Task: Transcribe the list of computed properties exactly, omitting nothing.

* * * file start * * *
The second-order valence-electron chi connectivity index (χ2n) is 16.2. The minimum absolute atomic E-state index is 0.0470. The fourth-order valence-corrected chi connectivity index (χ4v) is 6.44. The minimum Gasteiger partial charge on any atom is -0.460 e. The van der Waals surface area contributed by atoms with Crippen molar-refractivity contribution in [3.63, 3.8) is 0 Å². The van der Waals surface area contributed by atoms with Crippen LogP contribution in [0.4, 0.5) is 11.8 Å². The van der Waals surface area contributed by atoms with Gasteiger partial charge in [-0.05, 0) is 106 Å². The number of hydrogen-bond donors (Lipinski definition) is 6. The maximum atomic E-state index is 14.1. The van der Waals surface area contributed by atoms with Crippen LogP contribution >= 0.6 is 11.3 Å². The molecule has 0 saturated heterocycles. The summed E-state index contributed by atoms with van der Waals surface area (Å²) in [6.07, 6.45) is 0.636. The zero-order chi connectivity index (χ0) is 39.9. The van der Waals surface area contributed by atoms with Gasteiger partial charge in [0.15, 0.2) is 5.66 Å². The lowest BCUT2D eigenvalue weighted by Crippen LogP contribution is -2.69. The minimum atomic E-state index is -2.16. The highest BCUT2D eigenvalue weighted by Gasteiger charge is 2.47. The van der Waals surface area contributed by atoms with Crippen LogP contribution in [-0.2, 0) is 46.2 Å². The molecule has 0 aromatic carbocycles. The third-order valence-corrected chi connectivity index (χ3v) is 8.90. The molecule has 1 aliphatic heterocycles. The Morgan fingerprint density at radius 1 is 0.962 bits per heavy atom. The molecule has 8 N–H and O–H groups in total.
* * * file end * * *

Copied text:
The second-order valence-electron chi connectivity index (χ2n) is 16.2. The minimum absolute atomic E-state index is 0.0470. The fourth-order valence-corrected chi connectivity index (χ4v) is 6.44. The minimum Gasteiger partial charge on any atom is -0.460 e. The van der Waals surface area contributed by atoms with Crippen molar-refractivity contribution in [3.63, 3.8) is 0 Å². The van der Waals surface area contributed by atoms with Crippen LogP contribution in [0.4, 0.5) is 11.8 Å². The van der Waals surface area contributed by atoms with Gasteiger partial charge in [-0.05, 0) is 106 Å². The number of hydrogen-bond donors (Lipinski definition) is 6. The maximum atomic E-state index is 14.1. The van der Waals surface area contributed by atoms with Crippen LogP contribution >= 0.6 is 11.3 Å². The molecule has 0 saturated heterocycles. The summed E-state index contributed by atoms with van der Waals surface area (Å²) in [6.07, 6.45) is 0.636. The zero-order chi connectivity index (χ0) is 39.9. The van der Waals surface area contributed by atoms with Gasteiger partial charge in [0.15, 0.2) is 5.66 Å². The lowest BCUT2D eigenvalue weighted by Crippen LogP contribution is -2.69. The minimum atomic E-state index is -2.16. The highest BCUT2D eigenvalue weighted by Gasteiger charge is 2.47. The van der Waals surface area contributed by atoms with Crippen LogP contribution in [-0.2, 0) is 46.2 Å². The molecule has 0 aromatic carbocycles. The third-order valence-corrected chi connectivity index (χ3v) is 8.90. The molecule has 1 aliphatic heterocycles. The Morgan fingerprint density at radius 1 is 0.962 bits per heavy atom. The molecule has 8 N–H and O–H groups in total.